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August 20, 2009

Richard reviews Joss Cafe & Sushi Bar

TunaFlounder.jpg

 

Other Reviewer Richard reviewed the relatively new Joss Cafe in the paper today.

This is one of the most controversial places to open in Baltimore any time recently, so I wanted to make sure it had time to settle in before it got reviewed. The place seems to have gotten its act together. ...


I was interested in Richard's observation that hard-core sushi addicts might not enjoy it as much as he did. I know exactly what he means.

Has any of you gone recently? I know when it first opened, Joss was having problems, so it's not really fair to comment if that's the only time you ate there. 

(Tasha Treadwell/Sun photographer)
Posted by Elizabeth Large at 11:47 AM | | Comments (20)
        

Comments

Beautiful Plate, Glowing Review. I'd like to try it, but I'm not drivig out of my way for sushi.

Why was / is it so controversial???

Do tell...

It predates my appearance in Baltimore, anonymous, but my understanding is that the previous restaurant at that site was convicted of human trafficking. The current restaurant has ties to the previous one.

My friend who is a hard core sushi addict hated it. Said the quality of the fish wasn't good. I haven't been.

I had no idea sushi had rules.

Is this a BYOB place?

"I had no idea sushi had rules. "

The reson I dont eat it often, too many things too worry about if you are doing it correctly. And the stares from uppities when you dont use chop sticks. Or if you actually mix the wasabi into your soy sauce. Or not touching the roll to your nose three times before ingesting, and not chewing exactly 14 times, no more, no less.

These are the rules....ok not really...but sushi is still a pain in the maki.

EL, why would you let some places "settle in" before they are reviewed yet others you review in the first month of opening? Doesn't this seem rather unfair to some restaurants?

A good question. I always give at least a month, and if I'm hearing that things are going well and the restaurant seems to be ready for a review, I'll go as soon after that as I can. If the chef leaves after three weeks or people are saying bad things about it, I wait a bit. Of course, it's all subjective, but a restaurant only gets one shot at being reviewed and that review will hang around for awhile. Besides, Richard and I can't get to each restaurant exactly a month after it opens doing just two reviews a week, so the time varies in any case. EL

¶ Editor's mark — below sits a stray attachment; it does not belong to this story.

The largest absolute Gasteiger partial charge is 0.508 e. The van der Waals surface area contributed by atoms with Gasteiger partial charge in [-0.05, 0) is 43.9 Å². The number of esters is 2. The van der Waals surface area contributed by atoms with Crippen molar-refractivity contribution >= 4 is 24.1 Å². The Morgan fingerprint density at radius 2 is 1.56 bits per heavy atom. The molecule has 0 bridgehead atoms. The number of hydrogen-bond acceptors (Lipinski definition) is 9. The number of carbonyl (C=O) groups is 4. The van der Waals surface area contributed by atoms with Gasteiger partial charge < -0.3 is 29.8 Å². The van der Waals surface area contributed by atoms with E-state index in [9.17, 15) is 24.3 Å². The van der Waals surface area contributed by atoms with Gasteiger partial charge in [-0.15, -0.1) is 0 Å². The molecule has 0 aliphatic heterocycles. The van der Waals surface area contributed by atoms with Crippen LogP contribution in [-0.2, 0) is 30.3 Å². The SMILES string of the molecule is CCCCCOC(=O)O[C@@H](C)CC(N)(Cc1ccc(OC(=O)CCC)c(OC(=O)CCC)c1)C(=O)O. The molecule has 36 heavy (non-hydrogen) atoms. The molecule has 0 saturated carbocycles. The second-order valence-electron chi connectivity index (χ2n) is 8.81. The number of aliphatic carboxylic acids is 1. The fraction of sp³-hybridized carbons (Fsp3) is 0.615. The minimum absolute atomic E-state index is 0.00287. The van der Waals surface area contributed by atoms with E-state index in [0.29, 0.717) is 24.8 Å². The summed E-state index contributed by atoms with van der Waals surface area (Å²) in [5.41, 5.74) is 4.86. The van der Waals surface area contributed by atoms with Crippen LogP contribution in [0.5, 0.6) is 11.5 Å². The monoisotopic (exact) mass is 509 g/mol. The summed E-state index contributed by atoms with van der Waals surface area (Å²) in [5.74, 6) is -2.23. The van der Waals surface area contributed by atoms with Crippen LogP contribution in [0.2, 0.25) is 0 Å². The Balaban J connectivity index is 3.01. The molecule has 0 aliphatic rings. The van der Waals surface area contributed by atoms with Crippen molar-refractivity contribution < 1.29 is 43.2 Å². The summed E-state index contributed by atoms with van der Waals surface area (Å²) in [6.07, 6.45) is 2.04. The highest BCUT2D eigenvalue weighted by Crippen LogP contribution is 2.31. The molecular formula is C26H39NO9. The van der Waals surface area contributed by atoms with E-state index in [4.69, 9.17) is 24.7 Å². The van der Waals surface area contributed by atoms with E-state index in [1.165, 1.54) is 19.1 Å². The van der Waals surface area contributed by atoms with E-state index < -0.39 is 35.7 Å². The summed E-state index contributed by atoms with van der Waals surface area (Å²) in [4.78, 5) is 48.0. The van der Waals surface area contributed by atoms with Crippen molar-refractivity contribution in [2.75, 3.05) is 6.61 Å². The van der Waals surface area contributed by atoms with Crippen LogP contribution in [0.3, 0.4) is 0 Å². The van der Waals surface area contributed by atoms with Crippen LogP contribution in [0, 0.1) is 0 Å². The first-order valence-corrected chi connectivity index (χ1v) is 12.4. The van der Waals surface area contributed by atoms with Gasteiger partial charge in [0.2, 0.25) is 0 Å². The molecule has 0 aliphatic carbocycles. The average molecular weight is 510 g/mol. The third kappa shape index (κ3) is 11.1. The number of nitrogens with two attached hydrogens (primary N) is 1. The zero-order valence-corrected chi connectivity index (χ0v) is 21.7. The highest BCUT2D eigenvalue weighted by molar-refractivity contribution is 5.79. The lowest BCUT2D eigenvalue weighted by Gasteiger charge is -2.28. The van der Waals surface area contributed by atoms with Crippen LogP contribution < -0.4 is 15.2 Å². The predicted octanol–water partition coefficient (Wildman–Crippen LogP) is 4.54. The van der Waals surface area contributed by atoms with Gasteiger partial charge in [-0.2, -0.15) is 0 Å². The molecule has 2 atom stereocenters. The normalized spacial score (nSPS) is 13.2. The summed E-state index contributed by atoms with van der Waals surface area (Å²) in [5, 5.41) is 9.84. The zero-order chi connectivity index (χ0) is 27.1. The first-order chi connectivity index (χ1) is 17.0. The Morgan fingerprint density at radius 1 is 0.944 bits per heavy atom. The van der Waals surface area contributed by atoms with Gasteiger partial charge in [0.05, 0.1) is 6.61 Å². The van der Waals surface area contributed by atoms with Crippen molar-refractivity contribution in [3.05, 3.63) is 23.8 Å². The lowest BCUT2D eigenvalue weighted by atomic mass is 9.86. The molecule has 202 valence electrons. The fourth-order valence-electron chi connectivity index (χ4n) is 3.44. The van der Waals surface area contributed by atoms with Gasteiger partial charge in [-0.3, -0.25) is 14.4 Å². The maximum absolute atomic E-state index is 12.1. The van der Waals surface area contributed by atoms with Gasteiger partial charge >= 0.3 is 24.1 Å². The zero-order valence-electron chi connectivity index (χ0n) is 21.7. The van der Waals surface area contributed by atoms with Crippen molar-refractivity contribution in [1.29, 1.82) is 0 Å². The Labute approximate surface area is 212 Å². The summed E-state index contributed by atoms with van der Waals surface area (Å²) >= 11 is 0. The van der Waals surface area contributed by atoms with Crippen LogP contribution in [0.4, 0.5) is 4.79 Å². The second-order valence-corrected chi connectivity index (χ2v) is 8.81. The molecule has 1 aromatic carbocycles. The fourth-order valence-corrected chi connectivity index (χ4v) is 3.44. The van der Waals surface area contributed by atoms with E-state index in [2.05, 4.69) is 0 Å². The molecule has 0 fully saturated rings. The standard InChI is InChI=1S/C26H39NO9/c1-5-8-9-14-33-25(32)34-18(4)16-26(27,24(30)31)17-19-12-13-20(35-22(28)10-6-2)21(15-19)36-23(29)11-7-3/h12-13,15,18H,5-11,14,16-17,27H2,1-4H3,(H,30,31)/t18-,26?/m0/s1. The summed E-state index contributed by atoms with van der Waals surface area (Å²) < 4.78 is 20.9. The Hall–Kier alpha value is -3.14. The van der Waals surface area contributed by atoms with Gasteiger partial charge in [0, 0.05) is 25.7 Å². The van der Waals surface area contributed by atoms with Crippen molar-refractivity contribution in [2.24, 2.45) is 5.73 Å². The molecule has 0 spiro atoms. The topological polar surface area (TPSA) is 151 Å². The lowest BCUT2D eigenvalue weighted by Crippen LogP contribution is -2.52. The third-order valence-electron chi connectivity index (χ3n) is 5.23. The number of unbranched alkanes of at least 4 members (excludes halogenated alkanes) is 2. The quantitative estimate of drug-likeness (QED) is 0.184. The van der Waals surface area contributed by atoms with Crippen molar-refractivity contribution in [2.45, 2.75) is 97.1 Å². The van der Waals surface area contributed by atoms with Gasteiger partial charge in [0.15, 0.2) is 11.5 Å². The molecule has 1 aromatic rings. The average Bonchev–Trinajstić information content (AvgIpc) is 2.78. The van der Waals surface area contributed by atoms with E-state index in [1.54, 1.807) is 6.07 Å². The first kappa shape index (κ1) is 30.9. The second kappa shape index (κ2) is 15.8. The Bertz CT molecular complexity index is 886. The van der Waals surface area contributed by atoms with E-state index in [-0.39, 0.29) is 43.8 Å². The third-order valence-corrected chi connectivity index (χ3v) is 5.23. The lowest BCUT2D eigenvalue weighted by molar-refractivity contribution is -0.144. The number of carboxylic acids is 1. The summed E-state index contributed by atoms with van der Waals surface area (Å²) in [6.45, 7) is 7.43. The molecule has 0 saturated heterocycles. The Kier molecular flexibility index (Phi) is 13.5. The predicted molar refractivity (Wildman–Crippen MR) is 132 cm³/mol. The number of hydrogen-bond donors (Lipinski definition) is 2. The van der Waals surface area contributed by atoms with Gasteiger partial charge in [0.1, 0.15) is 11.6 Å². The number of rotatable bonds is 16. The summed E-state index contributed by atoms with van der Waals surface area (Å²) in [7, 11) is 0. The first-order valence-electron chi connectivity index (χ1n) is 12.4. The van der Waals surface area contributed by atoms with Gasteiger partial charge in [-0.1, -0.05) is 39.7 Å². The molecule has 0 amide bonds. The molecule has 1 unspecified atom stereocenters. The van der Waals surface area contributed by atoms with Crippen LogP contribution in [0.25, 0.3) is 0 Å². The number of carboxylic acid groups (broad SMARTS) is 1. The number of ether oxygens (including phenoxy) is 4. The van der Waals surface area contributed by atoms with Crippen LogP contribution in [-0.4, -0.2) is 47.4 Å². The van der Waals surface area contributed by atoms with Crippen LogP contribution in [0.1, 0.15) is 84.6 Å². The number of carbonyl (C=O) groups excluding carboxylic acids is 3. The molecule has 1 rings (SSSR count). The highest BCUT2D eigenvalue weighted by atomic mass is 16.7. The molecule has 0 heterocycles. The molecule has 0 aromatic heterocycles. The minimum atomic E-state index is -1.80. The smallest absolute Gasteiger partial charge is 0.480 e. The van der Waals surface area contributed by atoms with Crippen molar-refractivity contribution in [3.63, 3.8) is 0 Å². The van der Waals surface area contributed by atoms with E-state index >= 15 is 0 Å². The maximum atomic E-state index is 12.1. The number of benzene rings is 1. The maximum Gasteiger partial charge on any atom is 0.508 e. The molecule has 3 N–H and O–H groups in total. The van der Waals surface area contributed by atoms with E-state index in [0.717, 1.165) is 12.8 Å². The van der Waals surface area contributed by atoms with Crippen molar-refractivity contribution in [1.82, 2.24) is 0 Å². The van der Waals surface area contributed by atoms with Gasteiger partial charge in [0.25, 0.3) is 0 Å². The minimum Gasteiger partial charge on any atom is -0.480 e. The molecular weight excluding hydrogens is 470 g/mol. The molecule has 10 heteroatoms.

Twizzler - Is that true about not mixing wasabi into the soy sauce. How do you eat the wasabi without blowing the top of your head off or dismantling the sushi and smearing it on?
My crazy b-in-law came to the table one night, grabbed a spoon and shoveled a huge pile of wasabi in thinking it was guacamole. Funniest thing I ever saw.

I've seen dry, dry fish there.. I had a shrimp and veggie tempura lunch and california rolls.. tempura was BLAND (even with sauce) and it was 3 shrimp, one potato and one broccoli for 8 dollars.. california rolls were merely passable.

I'm really, REALLY surprised this review was so glowing -- did they know who you were/that you were coming?

EEL, I think Joss has a Class B beer-wine-liquor license, for which several applications for extensions had to be filed during the long transition period from the old Kawasaki. Perhaps Gorelick was bemoaning the lack of a bar area in Joss, rather than the lack of a liquor license?

I was there yesteday evening, shortly after 6 PM, and the place was packed. Almost every table was full by 7 PM. They must be doing something right...

Right, hmpstd -- Joss does have a liquor license, just not a proper bar. Naturally you could drink at the sushi bar, but I never never got the hang of drinking at a sushi bar bar. I want a bartender. And, Joss has SO much room to spare -- the whole downstairs has been fixed up -- I just love the idea of a happy hour bar down there.

As for dry fish That's the thing about reviewing based on one (or in this case two) visits -- we always think of the danger of the off night. What if we catch a place on a rare "on night"?